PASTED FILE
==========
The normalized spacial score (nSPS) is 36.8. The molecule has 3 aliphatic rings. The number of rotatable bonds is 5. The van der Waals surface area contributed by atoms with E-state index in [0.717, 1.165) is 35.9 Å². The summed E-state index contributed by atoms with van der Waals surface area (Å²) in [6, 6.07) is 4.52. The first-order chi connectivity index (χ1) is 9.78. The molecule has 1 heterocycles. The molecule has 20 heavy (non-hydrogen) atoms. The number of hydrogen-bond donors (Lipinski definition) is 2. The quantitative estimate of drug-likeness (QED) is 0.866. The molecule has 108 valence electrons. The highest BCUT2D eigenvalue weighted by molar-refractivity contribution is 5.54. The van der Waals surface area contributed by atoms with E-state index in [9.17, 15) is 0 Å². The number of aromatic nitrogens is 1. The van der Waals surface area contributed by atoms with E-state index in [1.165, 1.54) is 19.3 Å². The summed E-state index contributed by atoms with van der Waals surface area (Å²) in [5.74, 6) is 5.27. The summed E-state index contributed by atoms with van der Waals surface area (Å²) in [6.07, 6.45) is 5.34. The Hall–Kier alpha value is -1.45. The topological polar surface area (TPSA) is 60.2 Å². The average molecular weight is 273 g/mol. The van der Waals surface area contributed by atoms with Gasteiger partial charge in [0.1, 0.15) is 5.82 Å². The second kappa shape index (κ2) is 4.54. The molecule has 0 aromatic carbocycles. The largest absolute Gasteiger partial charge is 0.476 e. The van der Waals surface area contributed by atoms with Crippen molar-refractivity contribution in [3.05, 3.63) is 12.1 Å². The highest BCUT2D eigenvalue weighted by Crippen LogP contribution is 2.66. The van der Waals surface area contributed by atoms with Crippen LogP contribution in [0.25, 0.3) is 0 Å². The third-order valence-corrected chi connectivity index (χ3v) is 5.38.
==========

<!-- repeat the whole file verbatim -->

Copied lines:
The normalized spacial score (nSPS) is 36.8. The molecule has 3 aliphatic rings. The number of rotatable bonds is 5. The van der Waals surface area contributed by atoms with E-state index in [0.717, 1.165) is 35.9 Å². The summed E-state index contributed by atoms with van der Waals surface area (Å²) in [6, 6.07) is 4.52. The first-order chi connectivity index (χ1) is 9.78. The molecule has 1 heterocycles. The molecule has 20 heavy (non-hydrogen) atoms. The number of hydrogen-bond donors (Lipinski definition) is 2. The quantitative estimate of drug-likeness (QED) is 0.866. The molecule has 108 valence electrons. The highest BCUT2D eigenvalue weighted by molar-refractivity contribution is 5.54. The van der Waals surface area contributed by atoms with E-state index in [9.17, 15) is 0 Å². The number of aromatic nitrogens is 1. The van der Waals surface area contributed by atoms with E-state index in [1.165, 1.54) is 19.3 Å². The summed E-state index contributed by atoms with van der Waals surface area (Å²) in [5.74, 6) is 5.27. The summed E-state index contributed by atoms with van der Waals surface area (Å²) in [6.07, 6.45) is 5.34. The Hall–Kier alpha value is -1.45. The topological polar surface area (TPSA) is 60.2 Å². The average molecular weight is 273 g/mol. The van der Waals surface area contributed by atoms with Gasteiger partial charge in [0.1, 0.15) is 5.82 Å². The second kappa shape index (κ2) is 4.54. The molecule has 0 aromatic carbocycles. The largest absolute Gasteiger partial charge is 0.476 e. The van der Waals surface area contributed by atoms with Crippen molar-refractivity contribution in [3.05, 3.63) is 12.1 Å². The highest BCUT2D eigenvalue weighted by Crippen LogP contribution is 2.66. The van der Waals surface area contributed by atoms with Crippen LogP contribution in [0.25, 0.3) is 0 Å². The third-order valence-corrected chi connectivity index (χ3v) is 5.38.